It seems like you can’t scroll on social media without coming across content about reconnecting with or “reparenting” your inner child. After all, it’s the subject of countless #therapytok videos, and even served as a topic of conversation on an episode of The Bachelorette. Dr. Saliha Afridi, a Dubai-based licensed clinical psychologist, knows all about this. Not only is the mother of four an accomplished and respected clinician, but the TEDx Talk speaker is also the founder of The LightHouse Arabia, an outpatient facility that boasts a staff of over 30 psychologists, psychiatrists, occupational, and speech & language therapists to provide integrated, accessible care. She knows firsthand how important prioritizing mental health is — it’s what drives her to do the work she does every day.
We spoke with Dr. Afridi about growing through trauma, healing your inner child, and the simple action we can all take to welcome calm into our everyday lives.
Reconnecting with your inner child has been at the center of many mental health conversations. Can you speak to the importance of doing so and what “reparenting your inner child” actually looks like?
I want to first say that we all have many “parts” — the inner adult, the inner child, the inner bully, the inner critic, the inner sage, etc. The inner child is a part of all of us that has existed long before we developed conscious awareness. It has been present throughout our childhood and those multiple points in our childhood represent the inner child at various ages.
Most people think of inner child work as healing the parts of us that are wounded and that is a big part of it, but that isn’t all of it. It is also about giving that “child” inside of us the sense of safety so that it can be free, joyful, open, excited, curious, and all the ways we were before the world told us that we had to be something different. Depending on your personality and your childhood experiences you will have an inner child that is going to require different levels of healing. The inner child in the adult self can take on many different forms, and it isn’t just “wounded” but also “magical” and “joyful” and “carefree.”
No one can see their own back and we all need a mirror. Every great player has a coach. That’s what a role a good therapist can play in a person’s life.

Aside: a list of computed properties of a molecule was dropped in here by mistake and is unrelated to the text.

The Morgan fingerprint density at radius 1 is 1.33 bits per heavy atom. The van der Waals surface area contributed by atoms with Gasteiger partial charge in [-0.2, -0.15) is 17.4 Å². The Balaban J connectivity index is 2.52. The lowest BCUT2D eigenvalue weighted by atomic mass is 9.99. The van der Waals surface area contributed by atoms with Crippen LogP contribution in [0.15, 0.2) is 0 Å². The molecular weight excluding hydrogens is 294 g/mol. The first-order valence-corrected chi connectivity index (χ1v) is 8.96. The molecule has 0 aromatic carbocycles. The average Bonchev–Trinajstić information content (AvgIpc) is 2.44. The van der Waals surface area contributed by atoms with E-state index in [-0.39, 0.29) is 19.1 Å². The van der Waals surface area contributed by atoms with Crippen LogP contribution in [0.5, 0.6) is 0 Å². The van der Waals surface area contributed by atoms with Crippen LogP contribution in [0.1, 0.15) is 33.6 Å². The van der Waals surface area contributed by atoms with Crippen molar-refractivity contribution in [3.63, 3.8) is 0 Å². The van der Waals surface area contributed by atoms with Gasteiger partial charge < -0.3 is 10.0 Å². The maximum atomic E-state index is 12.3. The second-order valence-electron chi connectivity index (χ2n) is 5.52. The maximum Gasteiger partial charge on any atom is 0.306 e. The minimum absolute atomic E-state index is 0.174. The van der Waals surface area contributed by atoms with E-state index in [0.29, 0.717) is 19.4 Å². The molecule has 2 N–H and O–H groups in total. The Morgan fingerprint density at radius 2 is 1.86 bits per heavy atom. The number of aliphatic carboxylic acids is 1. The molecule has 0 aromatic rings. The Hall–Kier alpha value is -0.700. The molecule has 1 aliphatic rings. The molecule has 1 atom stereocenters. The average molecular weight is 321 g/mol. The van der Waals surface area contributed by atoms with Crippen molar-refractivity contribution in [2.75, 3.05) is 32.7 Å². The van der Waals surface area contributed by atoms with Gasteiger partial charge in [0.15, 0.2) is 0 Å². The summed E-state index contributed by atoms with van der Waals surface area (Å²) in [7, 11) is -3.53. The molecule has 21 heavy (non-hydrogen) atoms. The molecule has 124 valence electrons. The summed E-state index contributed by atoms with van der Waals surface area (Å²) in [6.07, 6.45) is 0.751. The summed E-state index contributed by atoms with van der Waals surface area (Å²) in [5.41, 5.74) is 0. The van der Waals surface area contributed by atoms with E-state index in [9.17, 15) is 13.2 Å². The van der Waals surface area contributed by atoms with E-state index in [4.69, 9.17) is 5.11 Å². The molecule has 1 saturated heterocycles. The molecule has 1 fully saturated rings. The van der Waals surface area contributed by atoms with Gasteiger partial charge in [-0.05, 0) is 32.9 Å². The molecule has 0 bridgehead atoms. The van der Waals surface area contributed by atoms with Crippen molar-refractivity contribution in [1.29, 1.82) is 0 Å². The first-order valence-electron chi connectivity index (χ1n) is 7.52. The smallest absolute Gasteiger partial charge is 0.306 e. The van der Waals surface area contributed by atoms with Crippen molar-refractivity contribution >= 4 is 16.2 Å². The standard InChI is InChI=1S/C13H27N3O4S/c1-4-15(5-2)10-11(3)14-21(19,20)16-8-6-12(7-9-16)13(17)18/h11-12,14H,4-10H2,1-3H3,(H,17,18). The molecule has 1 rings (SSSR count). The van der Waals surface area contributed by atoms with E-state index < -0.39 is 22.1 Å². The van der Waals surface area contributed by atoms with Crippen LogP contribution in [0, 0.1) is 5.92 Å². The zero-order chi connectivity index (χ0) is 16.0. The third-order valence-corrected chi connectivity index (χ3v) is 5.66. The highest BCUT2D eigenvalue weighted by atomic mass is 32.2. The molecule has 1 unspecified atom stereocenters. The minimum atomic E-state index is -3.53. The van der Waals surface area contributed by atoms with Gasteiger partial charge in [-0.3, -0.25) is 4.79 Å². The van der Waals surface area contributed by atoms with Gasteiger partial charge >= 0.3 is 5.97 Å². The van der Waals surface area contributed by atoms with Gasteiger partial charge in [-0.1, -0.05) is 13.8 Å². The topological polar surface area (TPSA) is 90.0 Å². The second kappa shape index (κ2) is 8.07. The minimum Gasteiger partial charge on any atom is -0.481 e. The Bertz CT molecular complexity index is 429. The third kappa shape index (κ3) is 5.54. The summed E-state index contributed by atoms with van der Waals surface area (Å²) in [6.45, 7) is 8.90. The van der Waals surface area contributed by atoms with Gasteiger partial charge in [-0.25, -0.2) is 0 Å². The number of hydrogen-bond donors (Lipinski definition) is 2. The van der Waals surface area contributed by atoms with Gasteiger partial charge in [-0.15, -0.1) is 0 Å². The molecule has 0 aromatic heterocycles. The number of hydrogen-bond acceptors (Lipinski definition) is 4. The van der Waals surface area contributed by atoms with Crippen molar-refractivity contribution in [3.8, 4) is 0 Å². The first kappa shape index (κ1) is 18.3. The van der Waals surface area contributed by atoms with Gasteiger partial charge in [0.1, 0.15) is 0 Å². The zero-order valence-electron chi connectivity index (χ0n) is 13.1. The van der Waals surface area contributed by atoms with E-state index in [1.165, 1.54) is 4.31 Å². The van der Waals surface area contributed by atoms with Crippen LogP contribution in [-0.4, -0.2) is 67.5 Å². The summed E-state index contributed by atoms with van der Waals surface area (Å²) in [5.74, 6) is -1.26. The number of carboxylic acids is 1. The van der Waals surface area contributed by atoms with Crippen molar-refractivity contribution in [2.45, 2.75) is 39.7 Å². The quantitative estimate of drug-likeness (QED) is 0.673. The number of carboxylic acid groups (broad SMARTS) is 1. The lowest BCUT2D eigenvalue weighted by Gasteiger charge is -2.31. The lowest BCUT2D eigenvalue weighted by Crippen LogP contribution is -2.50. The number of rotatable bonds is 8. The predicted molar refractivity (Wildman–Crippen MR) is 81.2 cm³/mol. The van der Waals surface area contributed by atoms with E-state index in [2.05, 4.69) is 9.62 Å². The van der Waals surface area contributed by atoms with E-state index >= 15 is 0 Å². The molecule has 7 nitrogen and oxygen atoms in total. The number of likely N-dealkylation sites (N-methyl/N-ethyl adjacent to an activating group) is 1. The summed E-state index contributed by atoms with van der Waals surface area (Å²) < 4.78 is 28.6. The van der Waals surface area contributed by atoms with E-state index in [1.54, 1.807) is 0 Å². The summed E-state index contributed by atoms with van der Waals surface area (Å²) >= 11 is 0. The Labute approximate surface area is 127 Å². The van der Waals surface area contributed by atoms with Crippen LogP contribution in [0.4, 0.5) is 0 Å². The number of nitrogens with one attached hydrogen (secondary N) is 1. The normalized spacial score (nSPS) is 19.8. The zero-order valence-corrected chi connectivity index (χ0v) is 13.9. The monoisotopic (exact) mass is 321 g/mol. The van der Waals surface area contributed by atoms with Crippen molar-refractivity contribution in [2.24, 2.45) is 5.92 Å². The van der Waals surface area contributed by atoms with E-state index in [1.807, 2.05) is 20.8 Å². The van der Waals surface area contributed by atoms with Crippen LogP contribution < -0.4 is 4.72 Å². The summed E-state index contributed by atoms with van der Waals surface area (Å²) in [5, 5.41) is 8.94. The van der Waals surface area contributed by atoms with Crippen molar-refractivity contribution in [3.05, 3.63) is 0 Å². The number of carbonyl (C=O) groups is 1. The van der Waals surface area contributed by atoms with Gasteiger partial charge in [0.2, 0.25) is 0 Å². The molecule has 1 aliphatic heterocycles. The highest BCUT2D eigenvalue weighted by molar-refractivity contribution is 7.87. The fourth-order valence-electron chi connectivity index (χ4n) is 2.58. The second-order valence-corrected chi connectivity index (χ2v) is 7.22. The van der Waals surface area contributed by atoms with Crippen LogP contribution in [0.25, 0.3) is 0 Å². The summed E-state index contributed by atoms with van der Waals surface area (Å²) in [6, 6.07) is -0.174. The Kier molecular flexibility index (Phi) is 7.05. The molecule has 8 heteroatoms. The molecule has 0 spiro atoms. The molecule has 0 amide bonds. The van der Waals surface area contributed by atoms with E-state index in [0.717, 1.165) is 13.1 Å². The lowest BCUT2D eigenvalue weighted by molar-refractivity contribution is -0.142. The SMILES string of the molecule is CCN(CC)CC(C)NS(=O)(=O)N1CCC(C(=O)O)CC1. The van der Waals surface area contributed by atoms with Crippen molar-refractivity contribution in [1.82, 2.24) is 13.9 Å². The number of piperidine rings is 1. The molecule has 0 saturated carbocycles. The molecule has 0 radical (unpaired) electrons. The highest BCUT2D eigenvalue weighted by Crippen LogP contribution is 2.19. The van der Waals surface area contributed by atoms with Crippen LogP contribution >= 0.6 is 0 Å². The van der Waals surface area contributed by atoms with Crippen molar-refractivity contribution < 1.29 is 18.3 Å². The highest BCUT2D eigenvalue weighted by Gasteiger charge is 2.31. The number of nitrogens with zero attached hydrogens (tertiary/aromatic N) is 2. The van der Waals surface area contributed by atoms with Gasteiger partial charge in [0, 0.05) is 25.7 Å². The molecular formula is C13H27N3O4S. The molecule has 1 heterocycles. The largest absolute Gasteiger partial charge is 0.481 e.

The reality is that we all had a childhood in which the world was big and we were small, and we all experienced things that felt too big for us to process, and many of us didn’t have that adult to help us make sense of things or metabolize those big emotions and even for those who had the most loving parents they could not possibly be there for every single experience — so those moments and experiences became stuck inside of us as “traumas” and those traumas resulted in us building defenses and filters through which we started to view life and relationships. It disconnected us from our joyful, connected, curious, excited, innocent, child-like parts of us.
The goal of this type of work is to heal those wounds, to create safety in the body and the heart, to change the narrative, and reconnect with our child-like parts again. It’s to liberate ourselves from the wounds/narratives that have dictated our life so that we can live more connected and more joyfully.
How have you personally reconnected with your own inner child? What tips do you recommend for those looking to get started?
Yes, I have and I do. It is an ongoing journey. My tip is to cultivate a healthy adult. The more you trust the healthy adult part of yourself, the more the inner child will feel safe enough to reveal its pain to you. The healthy adult can be cultivated in the smallest and biggest ways — for example:
- Showing up for yourself when you said you would for example if you say you are going to work out at 8:00 a.m., then show up at 8:00 a.m. and not cancel at the last minute.
- Stand up for yourself kindly and firmly instead of letting people get away with saying and doing things that feel hurtful to you.
- Be deliberate and intentional about how you spend your days.
- Consider your company (online and in person) who you are spending your time with because that will be a strong determinant of who you will become.
- Ask yourself what do you want to do instead of absolving the responsibility of your decision making on the people around you who by the way, will gladly make the decisions for you and call you “easy going” but the truth is that taking decisions and making choices is hard because then you only have yourself to hold accountable for the outcome.
What triggers an inner child? How do you know if your inner child is hurt?
Triggers vary for people based on their experiences. What triggers one person will not trigger another. Typically a trigger will point to the part of your story and experience that needs processing, healing, or integration. It can result in a fight/flight/freeze/fawn response in people and so most people don’t stay with the “pain” long enough to heal it. But if you can stay with the pain it will lead you to the part that needs healing.
The trigger will lead you to the treasure. Stay with that pain point long enough for it to tell you its whole story and there you will find an exiled part of yourself that you got disconnected to in your childhood. This is the work. Oftentimes it’s hard to stay with that pain alone, or make sense of what to do when you are “with it” which is where therapy can be helpful.
How do you practice prioritizing your needs during particularly stressful moments? Is there a mantra you live by that helps you get through it?
At different times in my life I would have answered this question differently. Now, for me caring for my well-being is a way of life. It is with discipline and a daily devoted practice that I show up for myself. In good times and in difficult times the practices remain consistent. It isn’t “stress management” or “time management” — it’s just a way of being with myself for myself that is considerate and caring. The mantra I live by is “Remember what you are.”
Beauty lovers often look at completing their meditative, multi-step skincare routines as a form of self-care. What is something you do every day that brings you joy and peace?